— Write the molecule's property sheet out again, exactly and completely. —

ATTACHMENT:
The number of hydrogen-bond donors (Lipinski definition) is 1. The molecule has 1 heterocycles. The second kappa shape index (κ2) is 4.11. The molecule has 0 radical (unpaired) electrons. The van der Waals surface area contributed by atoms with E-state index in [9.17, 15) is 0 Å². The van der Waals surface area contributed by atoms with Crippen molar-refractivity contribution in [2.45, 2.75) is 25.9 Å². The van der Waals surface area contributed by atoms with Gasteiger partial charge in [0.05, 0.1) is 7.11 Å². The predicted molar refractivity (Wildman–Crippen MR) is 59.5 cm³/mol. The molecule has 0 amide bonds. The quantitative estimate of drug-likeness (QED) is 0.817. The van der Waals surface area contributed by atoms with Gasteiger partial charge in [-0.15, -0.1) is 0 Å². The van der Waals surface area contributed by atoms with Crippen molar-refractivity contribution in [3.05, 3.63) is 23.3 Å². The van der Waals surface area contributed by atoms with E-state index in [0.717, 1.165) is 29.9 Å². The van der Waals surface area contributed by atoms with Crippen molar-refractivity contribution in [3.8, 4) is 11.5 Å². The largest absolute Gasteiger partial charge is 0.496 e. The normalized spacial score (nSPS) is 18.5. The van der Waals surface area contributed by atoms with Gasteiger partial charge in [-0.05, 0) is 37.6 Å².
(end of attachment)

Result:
The number of hydrogen-bond donors (Lipinski definition) is 1. The molecule has 1 heterocycles. The second kappa shape index (κ2) is 4.11. The molecule has 0 radical (unpaired) electrons. The van der Waals surface area contributed by atoms with E-state index in [9.17, 15) is 0 Å². The van der Waals surface area contributed by atoms with Crippen molar-refractivity contribution in [2.45, 2.75) is 25.9 Å². The van der Waals surface area contributed by atoms with Gasteiger partial charge in [0.05, 0.1) is 7.11 Å². The predicted molar refractivity (Wildman–Crippen MR) is 59.5 cm³/mol. The molecule has 0 amide bonds. The quantitative estimate of drug-likeness (QED) is 0.817. The van der Waals surface area contributed by atoms with Gasteiger partial charge in [-0.15, -0.1) is 0 Å². The van der Waals surface area contributed by atoms with Crippen molar-refractivity contribution in [3.05, 3.63) is 23.3 Å². The van der Waals surface area contributed by atoms with E-state index in [0.717, 1.165) is 29.9 Å². The van der Waals surface area contributed by atoms with Crippen molar-refractivity contribution in [3.8, 4) is 11.5 Å². The largest absolute Gasteiger partial charge is 0.496 e. The normalized spacial score (nSPS) is 18.5. The van der Waals surface area contributed by atoms with Gasteiger partial charge in [-0.05, 0) is 37.6 Å².